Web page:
• Rory O'Keeffe, Koraki

Jail for asylum seekers: now an official Greek policy



1) it is a direct effort to make it harder to enter the asylum system – and therefore against at least the spirit of international law


2) what the locations to which people will be sent contain or will contain are jails, in which people will be behind barbed wire, security gates, under drone surveillance, and unable to enter or leave without specific permissions. This circular exists to jail people for ‘daring’ to enter Greece


3) it means that should people enter from Greece’s North, South or West they would have to be transported a vast distance to a jail at a cost far greater than just allowing people to apply for asylum at the first possible entry point to the country: it is not even economically good for Greece


4) the Greek government is carrying out systematic pushbacks of people from the Greek islands and Evros border region, in vast number. International law does not stop it from doing so, so why would it not push these people back as well?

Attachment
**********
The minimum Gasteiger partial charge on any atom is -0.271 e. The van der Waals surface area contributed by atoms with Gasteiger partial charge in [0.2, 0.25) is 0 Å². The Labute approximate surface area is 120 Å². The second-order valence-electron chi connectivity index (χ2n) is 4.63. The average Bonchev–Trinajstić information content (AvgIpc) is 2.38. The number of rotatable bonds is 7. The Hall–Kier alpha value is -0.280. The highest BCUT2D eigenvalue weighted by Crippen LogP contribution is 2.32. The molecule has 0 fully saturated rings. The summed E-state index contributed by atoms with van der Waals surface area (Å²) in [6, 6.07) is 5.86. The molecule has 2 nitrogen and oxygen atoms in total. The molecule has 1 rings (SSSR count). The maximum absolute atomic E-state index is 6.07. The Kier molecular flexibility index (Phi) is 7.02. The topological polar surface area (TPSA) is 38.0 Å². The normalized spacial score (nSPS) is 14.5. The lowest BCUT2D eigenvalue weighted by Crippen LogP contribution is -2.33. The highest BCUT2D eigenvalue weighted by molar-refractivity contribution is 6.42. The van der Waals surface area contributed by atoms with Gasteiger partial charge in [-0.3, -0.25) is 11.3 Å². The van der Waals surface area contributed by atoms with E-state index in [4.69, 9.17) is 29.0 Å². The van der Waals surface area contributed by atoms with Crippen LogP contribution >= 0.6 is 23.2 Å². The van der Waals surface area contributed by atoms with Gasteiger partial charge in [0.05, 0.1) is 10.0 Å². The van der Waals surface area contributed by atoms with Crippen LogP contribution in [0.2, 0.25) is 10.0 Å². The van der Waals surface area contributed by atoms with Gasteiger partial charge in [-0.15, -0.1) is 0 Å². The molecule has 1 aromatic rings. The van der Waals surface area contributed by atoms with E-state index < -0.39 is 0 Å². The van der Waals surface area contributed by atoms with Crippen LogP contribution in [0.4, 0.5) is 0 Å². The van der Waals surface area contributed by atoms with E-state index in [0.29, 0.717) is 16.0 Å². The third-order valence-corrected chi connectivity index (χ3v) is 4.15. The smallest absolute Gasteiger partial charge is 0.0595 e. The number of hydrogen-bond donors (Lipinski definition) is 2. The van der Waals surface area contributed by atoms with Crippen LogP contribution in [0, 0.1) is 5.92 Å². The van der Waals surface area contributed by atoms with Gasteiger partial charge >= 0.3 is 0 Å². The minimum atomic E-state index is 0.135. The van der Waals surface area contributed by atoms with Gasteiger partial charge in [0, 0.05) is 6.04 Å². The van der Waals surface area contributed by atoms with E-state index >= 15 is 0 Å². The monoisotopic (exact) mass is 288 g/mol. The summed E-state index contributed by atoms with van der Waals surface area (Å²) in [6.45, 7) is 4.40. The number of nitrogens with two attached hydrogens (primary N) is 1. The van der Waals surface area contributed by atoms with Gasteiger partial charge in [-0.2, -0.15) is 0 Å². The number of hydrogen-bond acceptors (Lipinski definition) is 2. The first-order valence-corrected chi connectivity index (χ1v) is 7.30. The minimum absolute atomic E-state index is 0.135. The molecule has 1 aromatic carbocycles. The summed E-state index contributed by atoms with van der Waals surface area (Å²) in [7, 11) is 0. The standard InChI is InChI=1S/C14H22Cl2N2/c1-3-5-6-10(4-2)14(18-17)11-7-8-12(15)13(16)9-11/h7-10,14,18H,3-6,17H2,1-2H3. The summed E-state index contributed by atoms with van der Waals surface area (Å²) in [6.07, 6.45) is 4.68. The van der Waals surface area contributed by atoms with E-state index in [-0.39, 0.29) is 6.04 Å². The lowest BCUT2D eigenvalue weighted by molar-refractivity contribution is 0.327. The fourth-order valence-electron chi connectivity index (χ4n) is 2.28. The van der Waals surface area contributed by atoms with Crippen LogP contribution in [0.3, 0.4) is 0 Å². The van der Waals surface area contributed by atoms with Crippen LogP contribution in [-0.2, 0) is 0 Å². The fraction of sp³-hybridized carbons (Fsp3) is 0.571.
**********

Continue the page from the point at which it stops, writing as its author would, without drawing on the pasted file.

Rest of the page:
On Monday (22 November), the Greek government once again altered its internal laws on refugees, in ways which – once again – significantly damage international law, and also potentially Greece itself.


The country’s Secretary General of Immigration Policy, Patroklos Georgiadis, issued a circular (a means by which the government can change the implementation, practice and effect of its laws without actually passing a new law) stating that no-one would be allowed to enter Greece and enter the asylum system via their closest, mainland, asylum office.